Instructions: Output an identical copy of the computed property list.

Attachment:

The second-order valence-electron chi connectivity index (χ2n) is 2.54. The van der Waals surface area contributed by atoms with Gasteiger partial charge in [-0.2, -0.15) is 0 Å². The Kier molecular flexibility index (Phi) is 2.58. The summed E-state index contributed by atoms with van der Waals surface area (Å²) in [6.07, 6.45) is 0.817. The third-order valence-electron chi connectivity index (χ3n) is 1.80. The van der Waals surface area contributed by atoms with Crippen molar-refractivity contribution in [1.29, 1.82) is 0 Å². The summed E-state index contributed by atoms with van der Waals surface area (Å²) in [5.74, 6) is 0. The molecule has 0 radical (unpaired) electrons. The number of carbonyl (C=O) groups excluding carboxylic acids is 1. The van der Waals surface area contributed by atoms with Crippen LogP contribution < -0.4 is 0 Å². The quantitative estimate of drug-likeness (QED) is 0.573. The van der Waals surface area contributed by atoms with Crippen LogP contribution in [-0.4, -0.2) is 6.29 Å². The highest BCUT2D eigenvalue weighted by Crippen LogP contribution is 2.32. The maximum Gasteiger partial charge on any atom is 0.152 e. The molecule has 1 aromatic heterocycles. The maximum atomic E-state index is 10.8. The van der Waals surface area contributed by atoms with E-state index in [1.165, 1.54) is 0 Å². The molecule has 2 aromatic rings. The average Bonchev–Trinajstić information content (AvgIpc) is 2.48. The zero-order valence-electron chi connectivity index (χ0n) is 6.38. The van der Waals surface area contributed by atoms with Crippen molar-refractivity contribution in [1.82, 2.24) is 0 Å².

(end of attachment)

The second-order valence-electron chi connectivity index (χ2n) is 2.54. The van der Waals surface area contributed by atoms with Gasteiger partial charge in [-0.2, -0.15) is 0 Å². The Kier molecular flexibility index (Phi) is 2.58. The summed E-state index contributed by atoms with van der Waals surface area (Å²) in [6.07, 6.45) is 0.817. The third-order valence-electron chi connectivity index (χ3n) is 1.80. The van der Waals surface area contributed by atoms with Crippen molar-refractivity contribution in [1.29, 1.82) is 0 Å². The summed E-state index contributed by atoms with van der Waals surface area (Å²) in [5.74, 6) is 0. The molecule has 0 radical (unpaired) electrons. The number of carbonyl (C=O) groups excluding carboxylic acids is 1. The van der Waals surface area contributed by atoms with Crippen LogP contribution < -0.4 is 0 Å². The quantitative estimate of drug-likeness (QED) is 0.573. The van der Waals surface area contributed by atoms with Crippen LogP contribution in [-0.4, -0.2) is 6.29 Å². The highest BCUT2D eigenvalue weighted by Crippen LogP contribution is 2.32. The maximum Gasteiger partial charge on any atom is 0.152 e. The molecule has 1 aromatic heterocycles. The maximum atomic E-state index is 10.8. The van der Waals surface area contributed by atoms with E-state index in [1.165, 1.54) is 0 Å². The molecule has 2 aromatic rings. The average Bonchev–Trinajstić information content (AvgIpc) is 2.48. The zero-order valence-electron chi connectivity index (χ0n) is 6.38. The van der Waals surface area contributed by atoms with Crippen molar-refractivity contribution in [1.82, 2.24) is 0 Å².